The structure is that of a dark fairy tale variant of the scheme Raymond Chandler proposed for the hard-boiled detective novel. ‘Down these mean streets,’ he said, ‘a man must go who is not himself mean, who is neither tarnished nor afraid … He must be the best man in his world and a good enough man for any world.’ In Leone’s westerns (and in Yojimbo), there is only one street, and the man in question is if anything meaner than everyone else. But he is also quicker and more intelligent, and above all more stylish. He undoubtedly thinks the notions of tarnish or fear or goodness are irrelevant to any sort of life one might want to live. We look up to him, not morally but physically, because of the low-angle shots Leone has borrowed from Orson Welles, and there is a faint flicker of a vulnerable past in his one good deed. He liberates the captive woman and her husband and child – now we see what those frightened and crying figures were doing in the movie – and when she asks him why he is doing this, he says, ‘I knew someone like you once.’ The world he has entered is an image of every world that is too desolate for anything except destruction, and even he is surprised at its bleakness. He says he’s ‘never seen a town like this’.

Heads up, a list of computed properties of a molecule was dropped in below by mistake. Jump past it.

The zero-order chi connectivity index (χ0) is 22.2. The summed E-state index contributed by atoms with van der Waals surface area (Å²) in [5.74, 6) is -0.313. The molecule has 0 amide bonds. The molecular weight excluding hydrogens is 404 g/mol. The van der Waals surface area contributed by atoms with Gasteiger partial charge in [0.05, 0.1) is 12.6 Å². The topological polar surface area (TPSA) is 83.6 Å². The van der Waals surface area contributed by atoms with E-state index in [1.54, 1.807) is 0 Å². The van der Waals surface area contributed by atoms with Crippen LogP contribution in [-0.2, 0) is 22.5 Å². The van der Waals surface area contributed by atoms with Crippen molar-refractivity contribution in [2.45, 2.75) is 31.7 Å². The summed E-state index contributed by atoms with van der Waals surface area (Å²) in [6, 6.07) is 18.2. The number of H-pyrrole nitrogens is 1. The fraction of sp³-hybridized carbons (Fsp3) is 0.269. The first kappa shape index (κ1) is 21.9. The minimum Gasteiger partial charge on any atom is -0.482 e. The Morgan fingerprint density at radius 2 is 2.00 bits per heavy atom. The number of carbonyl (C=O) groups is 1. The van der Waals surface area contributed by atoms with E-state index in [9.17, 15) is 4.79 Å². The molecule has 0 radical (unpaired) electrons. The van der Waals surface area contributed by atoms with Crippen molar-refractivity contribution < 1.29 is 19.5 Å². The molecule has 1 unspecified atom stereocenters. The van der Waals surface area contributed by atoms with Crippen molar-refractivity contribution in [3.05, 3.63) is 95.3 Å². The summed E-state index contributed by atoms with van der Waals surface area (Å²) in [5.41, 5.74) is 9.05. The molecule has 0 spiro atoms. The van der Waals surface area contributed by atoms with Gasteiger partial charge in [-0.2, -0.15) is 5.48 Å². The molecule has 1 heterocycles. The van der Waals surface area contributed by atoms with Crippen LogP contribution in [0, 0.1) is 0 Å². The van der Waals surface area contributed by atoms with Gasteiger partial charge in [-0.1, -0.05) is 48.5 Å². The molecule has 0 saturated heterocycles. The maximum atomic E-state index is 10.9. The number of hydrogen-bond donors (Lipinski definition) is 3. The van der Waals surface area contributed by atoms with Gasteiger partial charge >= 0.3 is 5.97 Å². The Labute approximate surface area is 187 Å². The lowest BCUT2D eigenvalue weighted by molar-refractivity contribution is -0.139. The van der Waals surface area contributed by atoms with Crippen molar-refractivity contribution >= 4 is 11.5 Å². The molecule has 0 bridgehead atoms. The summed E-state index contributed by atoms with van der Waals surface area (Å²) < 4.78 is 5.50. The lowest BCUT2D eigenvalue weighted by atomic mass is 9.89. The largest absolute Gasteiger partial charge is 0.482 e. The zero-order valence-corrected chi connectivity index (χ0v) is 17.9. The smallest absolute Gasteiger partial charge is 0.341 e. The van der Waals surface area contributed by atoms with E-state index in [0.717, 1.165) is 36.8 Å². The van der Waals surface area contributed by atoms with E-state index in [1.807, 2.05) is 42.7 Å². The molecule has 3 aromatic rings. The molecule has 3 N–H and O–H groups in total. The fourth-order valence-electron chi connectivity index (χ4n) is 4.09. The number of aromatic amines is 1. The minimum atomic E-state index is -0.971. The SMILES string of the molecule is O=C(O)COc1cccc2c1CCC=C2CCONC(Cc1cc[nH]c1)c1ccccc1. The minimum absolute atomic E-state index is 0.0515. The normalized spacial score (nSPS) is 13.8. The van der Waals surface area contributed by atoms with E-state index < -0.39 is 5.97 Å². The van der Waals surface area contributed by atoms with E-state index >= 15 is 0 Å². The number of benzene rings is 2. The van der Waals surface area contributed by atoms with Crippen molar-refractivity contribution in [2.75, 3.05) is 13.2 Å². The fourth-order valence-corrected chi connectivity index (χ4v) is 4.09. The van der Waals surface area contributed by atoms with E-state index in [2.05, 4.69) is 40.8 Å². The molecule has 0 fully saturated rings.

What we celebrate in the triumph of his style and fast shooting – a lot of us will celebrate it even as we tell ourselves we shouldn’t – isn’t even the vestige of the idea of the good guy but the thought that someone, somehow, will be too smart for the bad guys. A wonderful instance of temptation to this thought is when Eastwood, beaten up by the Rojos gang, bloody and bruised, only one eye functioning, manages to place a barrel of wine so that it will roll down and kill two of his captors, and then set fire to the building, creating complete disorder among the rest of the mob. The implausibility of all this, given that our hero’s bashing would have killed anyone else, is obviously part of its appeal. As anthropologists tell us, we wouldn’t need myths if reality were a little more adequate.
Leone has a signature pattern of sounds and images for this state of affairs – it occurs in all his westerns. We see and hear someone laughing – in A Fistful of Dollars it is the most dandyish and idiotic of the Rojo brothers; in The Good, the Bad and the Ugly, it is the scatty, evil character played by Eli Wallach, who almost steals the movie as a consequence – or we see again and again, especially in the first of these films, the sheer relish with which men pull triggers and watch others die. The Eastwood figure doesn’t laugh – perhaps he has no pleasures apart from chewing on his cigar and looking mean. This doesn’t make him virtuous but it does make him different.